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Juvenile dermatomyositis (JDM) is a rare autoimmune disorder, affecting mainly muscles and skin. The mainstay of treatment is high dose corticosteroids, combined with other immunosuppressive drugs.1 In about 30% of patients, the disease cannot be controlled despite multiple treatment interventions. Autologous stem cell transplantation (aSCT) has been reported as a last resort treatment in refractory patients with autoimmune diseases.2 The main hypothesis for the underlying immunological mechanism is that aSCT resets the immune system and restores immune tolerance following profound lymphodepletion and immune suppression.3
Here, we report three patients with refractory JDM that received aSCT (Clinical information, table 1). A short-term follow-up with detailed clinical information (including imaging before and after aSCT, and immune reconstitution after aSCT) of two patients describing complete remission was reported previously.4 The current follow-up of these patients is more than 5 years showing sustained remission. A third patient (#3) has a follow-up of nearly 3 years. Indication of aSCT for patient 3 was refractory muscle and skin inflammation comparable to the other two patients. Whole body MRI prior to aSCT confirmed active myositis. As muscle tests improved substantially after aSCT, MRI was not repeated post aSCT in this patient. Immune reconstitution was similar to those published.4 In patient 3 myositis is controlled and the patient is without systemic treatment at the time of publication. However, skin disease persists including calcinosis and contractures. Interestingly, autoantibody levels decreased in those patients with excellent response to aSCT (patients 1 and 2), but remained stable for patient 3 (table 1).
We have recently reported a typical proinflammatory protein plasma profile in patients with active JDM with three markers being highly correlated to disease activity: CXCL10, TNFR2 and Galectin-9.5 We measured these proteins before and at different time points after aSCT to determine kinetics and correlation to disease activity in the context of this intervention. Values of creatine kinase were not elevated in the weeks before aSCT and did not change after, indicating low correlation with actual disease activity. CXCL10, TNFR2 and Galectin-9 were elevated in the patients prior to the conditioning regimen, irrespective of maintenance treatment (figure 1A). After aSCT, these three markers decreased over time in patients 1 and 2 with the most pronounced reduction in levels of Galectin-9 and CXCL10. These levels remained low, even after full reconstitution of the immune system. In parallel, clinical scores improved over time as shown in figure 1B. Pre-existent severe calcinosis disappeared completely in patient 2 after aSCT4 but is still persisting in patient 3. Importantly, only in this patient, CXCL10 and Galectin-9 levels remained elevated after aSCT.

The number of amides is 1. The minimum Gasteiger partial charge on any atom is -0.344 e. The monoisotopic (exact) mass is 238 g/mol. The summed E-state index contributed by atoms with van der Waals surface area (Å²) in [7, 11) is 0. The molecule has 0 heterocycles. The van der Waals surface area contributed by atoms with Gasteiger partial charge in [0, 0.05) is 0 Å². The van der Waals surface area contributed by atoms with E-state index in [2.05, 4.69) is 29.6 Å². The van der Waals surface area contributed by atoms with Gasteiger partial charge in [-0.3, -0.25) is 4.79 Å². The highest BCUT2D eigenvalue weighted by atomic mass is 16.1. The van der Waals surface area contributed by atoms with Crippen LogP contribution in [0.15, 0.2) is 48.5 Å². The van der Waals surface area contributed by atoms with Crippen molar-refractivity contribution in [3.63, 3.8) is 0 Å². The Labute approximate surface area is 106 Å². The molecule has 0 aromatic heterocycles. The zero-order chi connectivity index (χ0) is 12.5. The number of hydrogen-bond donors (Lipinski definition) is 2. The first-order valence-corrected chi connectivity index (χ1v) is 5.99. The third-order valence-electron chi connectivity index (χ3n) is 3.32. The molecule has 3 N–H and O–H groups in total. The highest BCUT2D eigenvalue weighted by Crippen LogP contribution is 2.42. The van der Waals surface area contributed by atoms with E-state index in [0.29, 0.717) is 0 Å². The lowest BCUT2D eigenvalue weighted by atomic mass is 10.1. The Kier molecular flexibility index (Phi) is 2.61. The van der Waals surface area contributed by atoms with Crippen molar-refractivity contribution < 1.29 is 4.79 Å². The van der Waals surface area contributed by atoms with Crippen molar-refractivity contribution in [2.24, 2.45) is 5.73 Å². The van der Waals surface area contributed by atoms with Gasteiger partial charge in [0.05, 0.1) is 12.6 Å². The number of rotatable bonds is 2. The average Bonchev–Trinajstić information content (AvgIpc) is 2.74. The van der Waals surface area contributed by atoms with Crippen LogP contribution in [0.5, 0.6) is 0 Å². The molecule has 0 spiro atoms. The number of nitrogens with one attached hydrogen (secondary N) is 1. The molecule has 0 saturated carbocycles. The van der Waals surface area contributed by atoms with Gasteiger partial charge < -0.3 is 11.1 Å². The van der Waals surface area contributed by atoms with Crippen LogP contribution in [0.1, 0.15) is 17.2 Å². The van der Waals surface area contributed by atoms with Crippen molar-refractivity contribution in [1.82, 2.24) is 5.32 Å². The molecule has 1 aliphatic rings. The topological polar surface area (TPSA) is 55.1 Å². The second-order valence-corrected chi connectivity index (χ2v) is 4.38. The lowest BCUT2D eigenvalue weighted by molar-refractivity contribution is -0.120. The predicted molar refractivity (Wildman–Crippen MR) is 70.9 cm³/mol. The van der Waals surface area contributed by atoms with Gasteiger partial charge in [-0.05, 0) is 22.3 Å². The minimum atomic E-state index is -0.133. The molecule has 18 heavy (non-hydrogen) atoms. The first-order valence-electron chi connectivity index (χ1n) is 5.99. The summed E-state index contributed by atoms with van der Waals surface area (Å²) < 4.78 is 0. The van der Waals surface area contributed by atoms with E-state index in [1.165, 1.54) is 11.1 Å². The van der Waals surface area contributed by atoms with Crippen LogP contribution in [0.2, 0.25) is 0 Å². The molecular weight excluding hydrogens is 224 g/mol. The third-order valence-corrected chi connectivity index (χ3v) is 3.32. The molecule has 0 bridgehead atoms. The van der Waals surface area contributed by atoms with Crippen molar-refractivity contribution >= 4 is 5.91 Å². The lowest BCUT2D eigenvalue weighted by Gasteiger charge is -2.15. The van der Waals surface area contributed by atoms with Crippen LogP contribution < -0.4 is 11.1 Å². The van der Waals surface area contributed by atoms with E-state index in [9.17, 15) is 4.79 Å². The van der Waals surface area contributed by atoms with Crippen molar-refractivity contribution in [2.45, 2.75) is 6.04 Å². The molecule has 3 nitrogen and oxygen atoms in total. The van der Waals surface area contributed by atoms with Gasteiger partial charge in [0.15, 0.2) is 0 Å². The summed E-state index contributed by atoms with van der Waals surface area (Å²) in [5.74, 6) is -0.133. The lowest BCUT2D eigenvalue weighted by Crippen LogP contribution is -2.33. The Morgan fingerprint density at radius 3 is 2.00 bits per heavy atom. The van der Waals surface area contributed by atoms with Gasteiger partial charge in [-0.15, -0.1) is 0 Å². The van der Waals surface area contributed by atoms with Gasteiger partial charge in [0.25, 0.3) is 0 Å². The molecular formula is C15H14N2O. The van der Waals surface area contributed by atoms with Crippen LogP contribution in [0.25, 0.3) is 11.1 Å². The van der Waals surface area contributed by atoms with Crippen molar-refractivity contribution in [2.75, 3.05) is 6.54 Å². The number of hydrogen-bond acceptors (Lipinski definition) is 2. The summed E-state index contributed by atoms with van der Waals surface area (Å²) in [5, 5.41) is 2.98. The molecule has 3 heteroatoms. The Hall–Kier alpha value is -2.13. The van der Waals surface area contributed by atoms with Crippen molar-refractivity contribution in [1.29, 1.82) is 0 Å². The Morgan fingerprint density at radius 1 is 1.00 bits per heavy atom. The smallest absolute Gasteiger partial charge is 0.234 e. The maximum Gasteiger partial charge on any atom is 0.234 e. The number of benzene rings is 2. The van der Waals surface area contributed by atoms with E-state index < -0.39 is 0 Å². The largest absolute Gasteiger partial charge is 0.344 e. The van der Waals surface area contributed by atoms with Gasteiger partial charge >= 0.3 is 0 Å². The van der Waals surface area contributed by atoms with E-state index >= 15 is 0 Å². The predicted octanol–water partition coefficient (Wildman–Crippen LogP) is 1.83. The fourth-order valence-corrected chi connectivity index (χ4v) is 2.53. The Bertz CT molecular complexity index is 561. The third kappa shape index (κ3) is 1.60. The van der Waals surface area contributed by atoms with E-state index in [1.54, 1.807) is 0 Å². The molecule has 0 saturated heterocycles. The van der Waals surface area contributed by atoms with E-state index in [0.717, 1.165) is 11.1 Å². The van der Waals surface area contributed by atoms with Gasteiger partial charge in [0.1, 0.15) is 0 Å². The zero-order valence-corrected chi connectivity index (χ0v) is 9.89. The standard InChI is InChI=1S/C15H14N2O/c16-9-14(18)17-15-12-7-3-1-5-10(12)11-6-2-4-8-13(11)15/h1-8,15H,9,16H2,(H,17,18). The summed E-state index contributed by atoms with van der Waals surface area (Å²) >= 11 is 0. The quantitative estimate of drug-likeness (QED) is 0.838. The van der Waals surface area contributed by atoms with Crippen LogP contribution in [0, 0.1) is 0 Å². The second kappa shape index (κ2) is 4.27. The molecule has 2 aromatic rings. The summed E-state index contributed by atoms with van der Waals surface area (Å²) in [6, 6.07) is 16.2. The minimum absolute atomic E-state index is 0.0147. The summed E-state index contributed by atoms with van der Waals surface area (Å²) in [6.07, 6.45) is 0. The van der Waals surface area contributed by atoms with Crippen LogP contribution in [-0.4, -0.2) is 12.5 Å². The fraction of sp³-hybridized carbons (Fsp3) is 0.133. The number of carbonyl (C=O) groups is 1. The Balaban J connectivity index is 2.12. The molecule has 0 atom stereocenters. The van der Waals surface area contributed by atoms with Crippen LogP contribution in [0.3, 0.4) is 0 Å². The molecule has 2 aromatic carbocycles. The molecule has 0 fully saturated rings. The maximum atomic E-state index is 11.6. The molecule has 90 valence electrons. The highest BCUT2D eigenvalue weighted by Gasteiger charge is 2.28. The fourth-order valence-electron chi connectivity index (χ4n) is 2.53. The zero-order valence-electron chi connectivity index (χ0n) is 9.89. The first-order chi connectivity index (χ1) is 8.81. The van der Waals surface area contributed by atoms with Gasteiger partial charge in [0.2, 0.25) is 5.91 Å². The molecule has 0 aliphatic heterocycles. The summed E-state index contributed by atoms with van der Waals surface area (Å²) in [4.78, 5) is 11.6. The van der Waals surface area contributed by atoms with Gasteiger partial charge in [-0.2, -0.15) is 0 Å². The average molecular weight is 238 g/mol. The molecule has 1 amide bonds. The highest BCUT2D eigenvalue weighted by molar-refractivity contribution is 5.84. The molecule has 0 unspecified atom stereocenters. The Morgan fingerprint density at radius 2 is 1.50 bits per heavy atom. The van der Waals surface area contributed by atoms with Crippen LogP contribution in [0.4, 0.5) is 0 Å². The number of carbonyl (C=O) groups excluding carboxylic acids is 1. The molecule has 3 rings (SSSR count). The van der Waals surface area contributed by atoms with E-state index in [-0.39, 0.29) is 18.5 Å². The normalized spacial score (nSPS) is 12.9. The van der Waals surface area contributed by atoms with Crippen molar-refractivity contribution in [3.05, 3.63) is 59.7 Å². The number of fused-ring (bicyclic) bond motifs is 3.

In contrast to TNFR2, CXCL-10 and Galectin-9 are produced by immune and non-immune cells under inflammatory conditions.6–9 As circulating immune cells are largely depleted during aSCT, our data suggest that CXCL10 and Galectin-9 are mainly produced by tissue cells or tissue infiltrating cells. Therefore, even during profound immunosuppression these markers may reveal ongoing disease activity in the tissues. This is also supported by the observation that CXCL10 and Galectin-9 levels dropped very gradually following aSCT in patients 1 and 2 and mirrored clinical disease improvement.
In conclusion these data demonstrate that aSCT can induce prolonged drug-free disease remission in refractory patients with JDM with regards to the myositis. Furthermore, we show that the proinflammatory signature as measured by TNFR2, CXCL-10 and Galectin-9 leads to a differentiated response after aSCT, with a marked decrease in the two patients with inactive disease but persistent elevation in a patient with skin involvement. Further studies are needed to determine the immunopathogenic role of these proteins in JDM.
The patients in this study gave informed consent to publication of the data. The authors thank Iris Haugg, Dr Julia Thomas and Dr Sandra Hansmann for providing clinical data and laboratory results.
FBE, EMD, AvR-K and FvW contributed equally.
Contributors Substantial contributions to the conception or design of the work, or the acquisition, analysis or interpretation of data; drafting the work or revising it critically for important intellectual content; final approval of the version published; agreement to be accountable for all aspects of the work in ensuring that questions related to the accuracy or integrity of any part of the work are appropriately investigated and resolved: FBE, EMD, FvW, AvR-K, NW, BP, PvdT, JK-D.
Funding Ettore e Valeria Rossi Foundation; Bas Foundation, The Netherlands; ZonMw Veni grant from the Netherlands Organisation of Scientific Research (NWO); ZonMw AGIKO grant from the NWO; Reumafonds, the Netherlands.
Competing interests FBE is supported by Swiss Grants (The foundation of Ettore e Valeria Bossi). FBE is supported by the patient's society (Bas Stichting). FvW is supported by a ZonMw Veni grant from the Netherlands Organisation of Scientific Research (NWO). EMD is supported by a ZonMw AGIKO grant from the NWO. NW and BP are supported by the Reumafonds.
Ethics approval Netherlands, CCMO: NL34124.041.10.
Provenance and peer review Not commissioned; externally peer reviewed.
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